An 1817 account of the Haddon area (Lyson's) - Topographical and Historical Account of Derbyshire, from Magna Britannia Volume 5: Derbyshire - states: "Over-Haddon is within the King's manor of the High-Peak, but there is within it a subordinate manor, which with Over-Haddon-hall, in the reign of Henry VI, became the property and seat of a younger branch of the Suttons, of Sutton in Cheshire, who continued there for five generations. The Suttons were succeeded in this estate by the Cokes of Trusley, and it passed with the heiress of the Melbourne branch of that family, to the father of Lord Melbourne, who is the present proprietor. Allotments were made to Lord Melbourne, in lieu of manorial rights at the time of the inclosure in 1806." [The Lords Melbourne connect to the Smythe family of Methven and Braco in Scotland.]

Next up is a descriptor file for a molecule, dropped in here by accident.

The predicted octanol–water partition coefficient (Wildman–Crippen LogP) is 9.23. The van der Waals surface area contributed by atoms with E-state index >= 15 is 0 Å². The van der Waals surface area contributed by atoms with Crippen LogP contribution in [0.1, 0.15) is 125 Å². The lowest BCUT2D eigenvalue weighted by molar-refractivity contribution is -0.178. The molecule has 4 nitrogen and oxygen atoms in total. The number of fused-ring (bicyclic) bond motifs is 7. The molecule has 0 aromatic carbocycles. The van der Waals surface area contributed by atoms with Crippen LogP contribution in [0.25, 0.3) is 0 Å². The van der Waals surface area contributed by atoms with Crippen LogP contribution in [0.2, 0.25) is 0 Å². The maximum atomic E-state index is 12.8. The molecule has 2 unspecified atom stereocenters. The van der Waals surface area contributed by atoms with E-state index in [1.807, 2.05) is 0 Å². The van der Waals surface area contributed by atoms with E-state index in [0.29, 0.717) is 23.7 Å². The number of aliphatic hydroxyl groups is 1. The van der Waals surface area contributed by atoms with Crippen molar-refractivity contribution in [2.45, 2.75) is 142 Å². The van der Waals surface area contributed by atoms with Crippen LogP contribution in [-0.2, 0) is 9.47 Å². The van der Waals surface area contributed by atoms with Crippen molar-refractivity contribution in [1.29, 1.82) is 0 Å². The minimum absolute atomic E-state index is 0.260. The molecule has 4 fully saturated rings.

Lyson has this to say about the families of Haddon Hall: "The manor at Nether-Haddon belonged at an early period to the family of Avenell, whose co-heiresses married Vernon and Basset. The heiress of Vernon, in the reign of Henry the Third, married Gilbert Le Francis, whose son Richard took the name of Vernon and died at the age of 29 in 1296. This Richard was common ancestor of the Vernons of Haddon, Stokesay, Hodnet, Sudbury, etc.. The Bassets continued to possess a moiety of Nether-Haddon in the reign of Edward III, but in or before the reign of Henry VI. the whole became vested in the Vernons, who had purchased Basset's moiety. Sir Richard Vernon of Haddon was speaker of the Parliament held at Leicester in 1425; his son of the same name was the last person who held for life the high office of Constable of England. Sir Henry Vernon, grandson of the latter, was Governor to Prince Arthur, who is said to have resided with him at Haddon."